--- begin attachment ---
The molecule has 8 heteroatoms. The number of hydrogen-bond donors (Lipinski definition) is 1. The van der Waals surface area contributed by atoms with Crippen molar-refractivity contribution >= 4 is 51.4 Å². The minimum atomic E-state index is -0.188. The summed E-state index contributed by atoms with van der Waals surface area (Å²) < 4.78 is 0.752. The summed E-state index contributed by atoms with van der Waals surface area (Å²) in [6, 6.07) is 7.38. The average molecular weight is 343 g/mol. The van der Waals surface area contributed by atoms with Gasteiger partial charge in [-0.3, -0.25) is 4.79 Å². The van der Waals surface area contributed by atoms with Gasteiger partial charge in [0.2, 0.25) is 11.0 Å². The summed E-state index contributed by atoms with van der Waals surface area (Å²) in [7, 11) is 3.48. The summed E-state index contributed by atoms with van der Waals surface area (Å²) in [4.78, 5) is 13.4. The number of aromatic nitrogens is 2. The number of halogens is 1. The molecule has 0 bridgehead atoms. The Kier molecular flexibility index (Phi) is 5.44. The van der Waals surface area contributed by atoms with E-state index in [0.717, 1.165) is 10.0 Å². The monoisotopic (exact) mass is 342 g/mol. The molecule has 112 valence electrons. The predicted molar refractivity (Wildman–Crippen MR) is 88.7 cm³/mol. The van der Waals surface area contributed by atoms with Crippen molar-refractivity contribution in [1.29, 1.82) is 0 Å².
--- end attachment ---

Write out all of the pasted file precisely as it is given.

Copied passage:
The molecule has 8 heteroatoms. The number of hydrogen-bond donors (Lipinski definition) is 1. The van der Waals surface area contributed by atoms with Crippen molar-refractivity contribution >= 4 is 51.4 Å². The minimum atomic E-state index is -0.188. The summed E-state index contributed by atoms with van der Waals surface area (Å²) < 4.78 is 0.752. The summed E-state index contributed by atoms with van der Waals surface area (Å²) in [6, 6.07) is 7.38. The average molecular weight is 343 g/mol. The van der Waals surface area contributed by atoms with Gasteiger partial charge in [-0.3, -0.25) is 4.79 Å². The van der Waals surface area contributed by atoms with Gasteiger partial charge in [0.2, 0.25) is 11.0 Å². The summed E-state index contributed by atoms with van der Waals surface area (Å²) in [7, 11) is 3.48. The summed E-state index contributed by atoms with van der Waals surface area (Å²) in [4.78, 5) is 13.4. The number of aromatic nitrogens is 2. The number of halogens is 1. The molecule has 0 bridgehead atoms. The Kier molecular flexibility index (Phi) is 5.44. The van der Waals surface area contributed by atoms with E-state index in [0.717, 1.165) is 10.0 Å². The monoisotopic (exact) mass is 342 g/mol. The molecule has 112 valence electrons. The predicted molar refractivity (Wildman–Crippen MR) is 88.7 cm³/mol. The van der Waals surface area contributed by atoms with Crippen molar-refractivity contribution in [1.29, 1.82) is 0 Å².